“Self, this is a really rough period of development. Three and half is notoriously difficult. Plus, he has had a lot of change. He misses having his big brother around. He misses having his dad work from home. He misses being with you all the time. He feels scared about his new experiences, even though he also enjoys them. He doesn’t know how to express all these emotions yet, and for him, they are big. Huge. So, he’s expressing himself how he knows best, with his body.”

“Well, la dee frickin’ da!”

“Thanks, Matt. Anyways. Self, keep at it. Shower him with love and fun. Keep letting him know it’s alright to feel scared. Keep dropping him off. Tune in to whether he’s staying enthusiastic about his experiences because if he’s not, maybe it really isn’t a good fit.  But it’s probably just fine and this is a stage for him. A really awful one, but a period of development that will end. He is a very intense child and his current passion to not go will probably switch to a passionate desire to attend. Let’s hope for the best.”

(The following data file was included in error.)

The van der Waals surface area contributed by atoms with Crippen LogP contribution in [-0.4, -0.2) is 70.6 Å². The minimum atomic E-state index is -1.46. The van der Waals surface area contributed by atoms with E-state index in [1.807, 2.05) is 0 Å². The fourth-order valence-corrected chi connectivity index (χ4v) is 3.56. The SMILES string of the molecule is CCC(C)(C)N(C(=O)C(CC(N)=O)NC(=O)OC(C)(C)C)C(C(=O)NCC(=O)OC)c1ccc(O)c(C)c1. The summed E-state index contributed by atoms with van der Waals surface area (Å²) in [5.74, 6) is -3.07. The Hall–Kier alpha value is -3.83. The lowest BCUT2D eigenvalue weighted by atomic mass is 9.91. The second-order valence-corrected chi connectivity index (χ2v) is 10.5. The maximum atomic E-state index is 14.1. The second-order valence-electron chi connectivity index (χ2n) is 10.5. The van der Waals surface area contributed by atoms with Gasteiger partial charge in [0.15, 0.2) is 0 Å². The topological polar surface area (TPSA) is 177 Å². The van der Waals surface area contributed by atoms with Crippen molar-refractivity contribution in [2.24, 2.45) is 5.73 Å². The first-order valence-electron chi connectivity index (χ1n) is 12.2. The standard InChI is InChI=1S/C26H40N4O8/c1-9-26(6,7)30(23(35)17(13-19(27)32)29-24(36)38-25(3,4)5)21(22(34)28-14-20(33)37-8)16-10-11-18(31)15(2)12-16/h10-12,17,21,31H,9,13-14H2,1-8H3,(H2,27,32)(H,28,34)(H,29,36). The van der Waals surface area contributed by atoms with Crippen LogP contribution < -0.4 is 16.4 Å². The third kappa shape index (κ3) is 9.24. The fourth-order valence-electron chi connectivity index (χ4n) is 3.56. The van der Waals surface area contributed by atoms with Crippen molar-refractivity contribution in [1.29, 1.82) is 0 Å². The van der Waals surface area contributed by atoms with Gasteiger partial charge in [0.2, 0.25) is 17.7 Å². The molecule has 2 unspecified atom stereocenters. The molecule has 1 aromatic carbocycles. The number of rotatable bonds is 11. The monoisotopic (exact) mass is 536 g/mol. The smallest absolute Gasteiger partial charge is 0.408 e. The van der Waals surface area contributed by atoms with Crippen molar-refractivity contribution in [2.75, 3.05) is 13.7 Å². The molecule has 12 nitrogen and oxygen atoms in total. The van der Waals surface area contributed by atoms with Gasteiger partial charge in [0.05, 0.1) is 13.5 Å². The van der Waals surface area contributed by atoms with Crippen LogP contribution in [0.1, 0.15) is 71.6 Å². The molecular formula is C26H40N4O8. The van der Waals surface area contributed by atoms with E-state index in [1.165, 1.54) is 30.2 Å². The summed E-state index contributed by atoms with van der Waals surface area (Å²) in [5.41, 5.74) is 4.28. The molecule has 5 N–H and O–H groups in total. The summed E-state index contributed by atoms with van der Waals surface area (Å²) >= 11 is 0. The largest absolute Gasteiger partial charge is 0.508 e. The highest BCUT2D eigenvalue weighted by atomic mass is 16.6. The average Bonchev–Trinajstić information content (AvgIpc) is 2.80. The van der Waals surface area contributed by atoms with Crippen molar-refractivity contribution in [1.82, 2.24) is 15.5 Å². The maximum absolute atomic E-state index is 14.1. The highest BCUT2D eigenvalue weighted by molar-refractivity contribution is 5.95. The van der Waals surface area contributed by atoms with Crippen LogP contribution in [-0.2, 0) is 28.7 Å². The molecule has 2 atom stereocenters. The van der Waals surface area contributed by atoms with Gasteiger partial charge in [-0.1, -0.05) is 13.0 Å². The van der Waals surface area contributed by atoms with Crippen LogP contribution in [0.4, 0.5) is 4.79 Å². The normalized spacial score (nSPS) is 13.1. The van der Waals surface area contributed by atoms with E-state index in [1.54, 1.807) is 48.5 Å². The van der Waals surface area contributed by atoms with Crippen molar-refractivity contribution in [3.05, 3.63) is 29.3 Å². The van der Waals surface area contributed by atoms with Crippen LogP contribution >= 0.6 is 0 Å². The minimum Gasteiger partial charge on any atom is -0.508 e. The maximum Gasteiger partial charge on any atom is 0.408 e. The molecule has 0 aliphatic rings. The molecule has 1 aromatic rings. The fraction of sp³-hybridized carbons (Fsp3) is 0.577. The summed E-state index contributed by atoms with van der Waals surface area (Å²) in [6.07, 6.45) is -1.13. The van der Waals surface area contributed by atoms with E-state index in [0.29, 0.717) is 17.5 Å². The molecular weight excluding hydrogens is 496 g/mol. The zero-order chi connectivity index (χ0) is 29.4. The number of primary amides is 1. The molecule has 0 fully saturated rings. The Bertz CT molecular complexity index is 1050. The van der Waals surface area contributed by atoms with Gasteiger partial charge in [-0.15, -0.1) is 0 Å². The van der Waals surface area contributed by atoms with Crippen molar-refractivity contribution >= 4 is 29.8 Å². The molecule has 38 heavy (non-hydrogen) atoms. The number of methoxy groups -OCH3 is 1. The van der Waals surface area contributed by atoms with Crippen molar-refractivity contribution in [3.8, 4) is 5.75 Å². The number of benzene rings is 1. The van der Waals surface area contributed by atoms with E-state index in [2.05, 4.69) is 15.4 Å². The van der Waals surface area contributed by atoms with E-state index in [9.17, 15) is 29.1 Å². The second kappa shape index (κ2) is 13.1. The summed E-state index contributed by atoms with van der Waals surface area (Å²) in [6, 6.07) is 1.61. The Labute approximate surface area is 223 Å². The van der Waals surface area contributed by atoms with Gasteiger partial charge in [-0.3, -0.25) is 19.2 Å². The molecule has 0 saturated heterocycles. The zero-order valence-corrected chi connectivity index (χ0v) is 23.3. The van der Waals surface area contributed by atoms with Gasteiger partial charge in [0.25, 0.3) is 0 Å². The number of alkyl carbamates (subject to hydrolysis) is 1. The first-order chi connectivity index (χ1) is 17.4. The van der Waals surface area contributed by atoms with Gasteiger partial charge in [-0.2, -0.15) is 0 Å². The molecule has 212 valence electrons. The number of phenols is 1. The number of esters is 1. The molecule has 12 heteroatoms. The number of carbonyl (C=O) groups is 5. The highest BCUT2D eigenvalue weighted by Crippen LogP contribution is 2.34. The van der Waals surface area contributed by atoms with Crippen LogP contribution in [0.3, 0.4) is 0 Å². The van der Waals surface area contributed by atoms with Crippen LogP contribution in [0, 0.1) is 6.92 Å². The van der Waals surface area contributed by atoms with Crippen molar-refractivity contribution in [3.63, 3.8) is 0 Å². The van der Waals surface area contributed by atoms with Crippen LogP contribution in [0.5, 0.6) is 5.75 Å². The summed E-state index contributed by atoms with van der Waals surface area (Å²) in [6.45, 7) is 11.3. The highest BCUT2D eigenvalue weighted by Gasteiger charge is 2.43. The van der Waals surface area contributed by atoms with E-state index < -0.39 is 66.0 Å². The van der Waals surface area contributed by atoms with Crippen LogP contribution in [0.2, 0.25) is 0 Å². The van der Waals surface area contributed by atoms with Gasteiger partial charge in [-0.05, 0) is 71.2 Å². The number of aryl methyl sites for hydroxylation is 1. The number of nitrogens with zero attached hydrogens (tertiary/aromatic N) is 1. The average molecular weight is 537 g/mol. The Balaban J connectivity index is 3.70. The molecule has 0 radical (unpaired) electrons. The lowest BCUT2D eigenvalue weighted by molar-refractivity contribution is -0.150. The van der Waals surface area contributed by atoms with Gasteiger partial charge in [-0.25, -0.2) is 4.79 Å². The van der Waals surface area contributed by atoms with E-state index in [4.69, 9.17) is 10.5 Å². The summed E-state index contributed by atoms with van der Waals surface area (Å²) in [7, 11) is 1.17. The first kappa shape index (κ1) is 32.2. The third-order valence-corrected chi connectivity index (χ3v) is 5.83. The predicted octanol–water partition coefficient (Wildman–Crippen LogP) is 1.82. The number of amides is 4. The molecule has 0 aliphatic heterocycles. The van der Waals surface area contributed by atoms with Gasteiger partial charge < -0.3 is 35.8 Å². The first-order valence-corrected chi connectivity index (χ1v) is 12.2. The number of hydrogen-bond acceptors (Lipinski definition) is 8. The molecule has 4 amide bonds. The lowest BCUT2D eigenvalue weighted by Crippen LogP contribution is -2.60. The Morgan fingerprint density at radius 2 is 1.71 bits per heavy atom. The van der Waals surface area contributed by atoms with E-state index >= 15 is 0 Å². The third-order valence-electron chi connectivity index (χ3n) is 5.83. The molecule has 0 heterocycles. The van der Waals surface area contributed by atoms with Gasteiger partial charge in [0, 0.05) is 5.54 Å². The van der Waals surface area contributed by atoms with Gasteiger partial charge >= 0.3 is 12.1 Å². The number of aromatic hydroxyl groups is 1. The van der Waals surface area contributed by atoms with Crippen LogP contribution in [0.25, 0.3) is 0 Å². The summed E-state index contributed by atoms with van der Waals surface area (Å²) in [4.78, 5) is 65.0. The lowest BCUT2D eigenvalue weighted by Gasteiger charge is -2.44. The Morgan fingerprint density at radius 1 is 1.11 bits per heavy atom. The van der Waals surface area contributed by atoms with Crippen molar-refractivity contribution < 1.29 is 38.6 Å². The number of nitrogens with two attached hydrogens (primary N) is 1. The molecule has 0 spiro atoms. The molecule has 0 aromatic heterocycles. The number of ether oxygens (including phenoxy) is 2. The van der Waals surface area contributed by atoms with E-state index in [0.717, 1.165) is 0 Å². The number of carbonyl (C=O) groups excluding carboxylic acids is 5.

“Otherwise, he’s going to live in a van down by the river.”

“Yes, Matt. He just might. Thank you. Anyways, it is hard to trust that he’s fine. It’s hard to not feel judged and like you’ve failed when your child is making the biggest scene and hurting people. Trust yourself. Keep calling your friends. Get support.”

(If any of my friends are worried about me after reading that very odd conversation with Matt Foley, please don’t hesitate to give me a call. I’m not so sure about myself either. But, this write-up has allowed me to funnel some of my nervous energy, while also accomplishing the goal of resting while recovering from a cold, icing my injured hip, and getting to write. Aaaah, it’s been forever- so glad to be here again. Now I return to my previously scheduled program- showering, eating and anxiously walking to pick him up and hear about how great his morning was. Or, get hit and kicked.)

Cultivating gratitude